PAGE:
Words about my work do not come easily. I do not speak or write much about it, I do not have a "vision", and, while I care deeply about the profound issues facing our world, such as racism, violence, poverty, loneliness etc., I do not have any specific message that I am trying to convey. The first reason I go to my studio is the almost primal need to create something that will record on paper or canvas what I have observed and loved, what has moved me and this, for myself! And then I hope that, if my work is successful at all, it will bring to others a moment of joy, beauty, and a sense of wonder or surprise.

One of my main sources of inspiration lies in the awesomeness of nature, especially seen and observed from very close: my eyes are always on the move, finding excitement from the lacy details of a dragonfly‘s wing to the dots, flecks, specks, the artful unevenness of stripes and marks found in some plants, flowers, insects or animals.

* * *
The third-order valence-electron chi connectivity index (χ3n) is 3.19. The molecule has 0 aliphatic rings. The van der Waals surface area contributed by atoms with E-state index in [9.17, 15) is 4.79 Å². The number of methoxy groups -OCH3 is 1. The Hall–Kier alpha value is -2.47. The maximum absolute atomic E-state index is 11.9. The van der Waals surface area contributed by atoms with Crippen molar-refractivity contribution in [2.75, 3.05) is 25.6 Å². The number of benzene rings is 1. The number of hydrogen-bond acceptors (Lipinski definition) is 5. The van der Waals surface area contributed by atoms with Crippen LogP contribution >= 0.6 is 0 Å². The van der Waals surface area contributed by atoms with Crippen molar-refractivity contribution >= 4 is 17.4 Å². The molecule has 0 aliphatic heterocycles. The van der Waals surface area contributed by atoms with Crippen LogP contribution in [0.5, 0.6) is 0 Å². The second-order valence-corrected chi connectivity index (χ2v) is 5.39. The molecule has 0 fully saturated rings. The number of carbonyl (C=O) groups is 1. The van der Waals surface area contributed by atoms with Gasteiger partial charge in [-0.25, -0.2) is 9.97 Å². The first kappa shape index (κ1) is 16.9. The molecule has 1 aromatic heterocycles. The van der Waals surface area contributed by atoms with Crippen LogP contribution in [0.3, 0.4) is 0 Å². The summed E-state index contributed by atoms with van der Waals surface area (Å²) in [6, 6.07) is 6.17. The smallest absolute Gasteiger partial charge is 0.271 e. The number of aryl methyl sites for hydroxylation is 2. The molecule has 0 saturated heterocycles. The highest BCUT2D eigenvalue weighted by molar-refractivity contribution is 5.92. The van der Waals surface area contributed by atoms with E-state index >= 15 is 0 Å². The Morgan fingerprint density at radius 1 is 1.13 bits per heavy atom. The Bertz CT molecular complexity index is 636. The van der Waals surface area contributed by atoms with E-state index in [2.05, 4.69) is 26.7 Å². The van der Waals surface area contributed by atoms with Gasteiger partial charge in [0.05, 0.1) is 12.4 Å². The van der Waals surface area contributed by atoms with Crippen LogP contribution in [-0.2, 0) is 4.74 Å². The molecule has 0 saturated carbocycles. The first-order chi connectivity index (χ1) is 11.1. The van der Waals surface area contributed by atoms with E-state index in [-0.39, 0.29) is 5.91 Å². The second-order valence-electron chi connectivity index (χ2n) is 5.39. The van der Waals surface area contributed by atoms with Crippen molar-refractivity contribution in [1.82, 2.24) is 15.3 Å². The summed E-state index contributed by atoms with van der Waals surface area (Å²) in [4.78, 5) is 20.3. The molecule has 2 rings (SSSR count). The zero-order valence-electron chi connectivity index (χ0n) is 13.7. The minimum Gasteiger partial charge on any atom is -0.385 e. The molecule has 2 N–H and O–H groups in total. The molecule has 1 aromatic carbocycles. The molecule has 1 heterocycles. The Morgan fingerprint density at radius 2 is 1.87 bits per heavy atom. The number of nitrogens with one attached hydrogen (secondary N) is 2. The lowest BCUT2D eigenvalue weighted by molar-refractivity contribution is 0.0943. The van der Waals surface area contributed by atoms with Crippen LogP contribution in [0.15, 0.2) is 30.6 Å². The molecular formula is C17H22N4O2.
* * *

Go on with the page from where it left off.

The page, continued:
Also, I have always had a profound love and admiration for the awesome art of indigenous cultures whether here or far away and these have had a substantial impact as well. 

My studio is a repository for found bits and pieces of leaves, twigs, shells, seeds, rocks, feathers, insects, bird legs, egg shells, etc. Surrounded by this “museum of the strange” and in total solitude and silence, I work intuitively, marking and layering my board, paper or canvas. I begin with only a vague idea of color or shape and then follow where the work leads me. It is a dance between the work and me, but, at times, more like a combat with exchanges of punches! 

 

Among the many painters I admire are, “les Nabis” (Vuillard, Bonnard, etc.) and Henri Rousseau, Matisse, Rouault, Joan Brown, Matta, Tapies, and Twombly, to name a few. To this list I have to add another great love of mine, outsider artists or raw art. My former work as a contemporary art quilt maker in the 70's and 80's is also certainly not far in the background.

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